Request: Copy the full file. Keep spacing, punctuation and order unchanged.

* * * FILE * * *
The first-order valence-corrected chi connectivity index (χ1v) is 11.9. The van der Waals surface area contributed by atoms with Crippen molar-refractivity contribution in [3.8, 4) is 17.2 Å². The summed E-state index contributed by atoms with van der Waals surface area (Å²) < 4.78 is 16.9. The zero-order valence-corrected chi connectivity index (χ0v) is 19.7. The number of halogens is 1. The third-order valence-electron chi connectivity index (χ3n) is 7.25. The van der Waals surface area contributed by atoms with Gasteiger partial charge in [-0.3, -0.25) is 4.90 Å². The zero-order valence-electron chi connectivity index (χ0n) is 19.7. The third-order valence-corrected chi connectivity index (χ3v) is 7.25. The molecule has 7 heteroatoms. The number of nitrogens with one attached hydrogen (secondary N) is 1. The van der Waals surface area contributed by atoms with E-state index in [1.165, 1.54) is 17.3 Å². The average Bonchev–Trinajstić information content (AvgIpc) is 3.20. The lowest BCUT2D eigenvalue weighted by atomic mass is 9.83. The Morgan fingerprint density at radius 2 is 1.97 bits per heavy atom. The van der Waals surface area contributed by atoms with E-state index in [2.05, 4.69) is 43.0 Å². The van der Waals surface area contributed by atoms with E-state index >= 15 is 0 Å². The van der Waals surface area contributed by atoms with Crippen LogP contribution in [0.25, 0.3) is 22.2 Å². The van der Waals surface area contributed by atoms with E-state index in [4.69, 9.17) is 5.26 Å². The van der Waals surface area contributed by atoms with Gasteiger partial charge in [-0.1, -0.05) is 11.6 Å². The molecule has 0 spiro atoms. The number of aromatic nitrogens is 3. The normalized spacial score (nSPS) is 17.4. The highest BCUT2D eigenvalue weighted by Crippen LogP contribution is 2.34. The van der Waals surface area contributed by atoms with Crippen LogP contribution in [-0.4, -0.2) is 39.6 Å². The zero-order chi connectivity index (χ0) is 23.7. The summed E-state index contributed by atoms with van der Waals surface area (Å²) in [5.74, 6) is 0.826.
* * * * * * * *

The first-order valence-corrected chi connectivity index (χ1v) is 11.9. The van der Waals surface area contributed by atoms with Crippen molar-refractivity contribution in [3.8, 4) is 17.2 Å². The summed E-state index contributed by atoms with van der Waals surface area (Å²) < 4.78 is 16.9. The zero-order valence-corrected chi connectivity index (χ0v) is 19.7. The number of halogens is 1. The third-order valence-electron chi connectivity index (χ3n) is 7.25. The van der Waals surface area contributed by atoms with Gasteiger partial charge in [-0.3, -0.25) is 4.90 Å². The zero-order valence-electron chi connectivity index (χ0n) is 19.7. The third-order valence-corrected chi connectivity index (χ3v) is 7.25. The molecule has 7 heteroatoms. The number of nitrogens with one attached hydrogen (secondary N) is 1. The van der Waals surface area contributed by atoms with E-state index in [1.165, 1.54) is 17.3 Å². The average Bonchev–Trinajstić information content (AvgIpc) is 3.20. The lowest BCUT2D eigenvalue weighted by atomic mass is 9.83. The Morgan fingerprint density at radius 2 is 1.97 bits per heavy atom. The van der Waals surface area contributed by atoms with E-state index in [2.05, 4.69) is 43.0 Å². The van der Waals surface area contributed by atoms with E-state index >= 15 is 0 Å². The van der Waals surface area contributed by atoms with Crippen LogP contribution in [0.25, 0.3) is 22.2 Å². The van der Waals surface area contributed by atoms with E-state index in [4.69, 9.17) is 5.26 Å². The van der Waals surface area contributed by atoms with Gasteiger partial charge in [-0.1, -0.05) is 11.6 Å². The molecule has 0 spiro atoms. The number of aromatic nitrogens is 3. The normalized spacial score (nSPS) is 17.4. The highest BCUT2D eigenvalue weighted by Crippen LogP contribution is 2.34. The van der Waals surface area contributed by atoms with Crippen LogP contribution in [-0.4, -0.2) is 39.6 Å². The zero-order chi connectivity index (χ0) is 23.7. The summed E-state index contributed by atoms with van der Waals surface area (Å²) in [5.74, 6) is 0.826.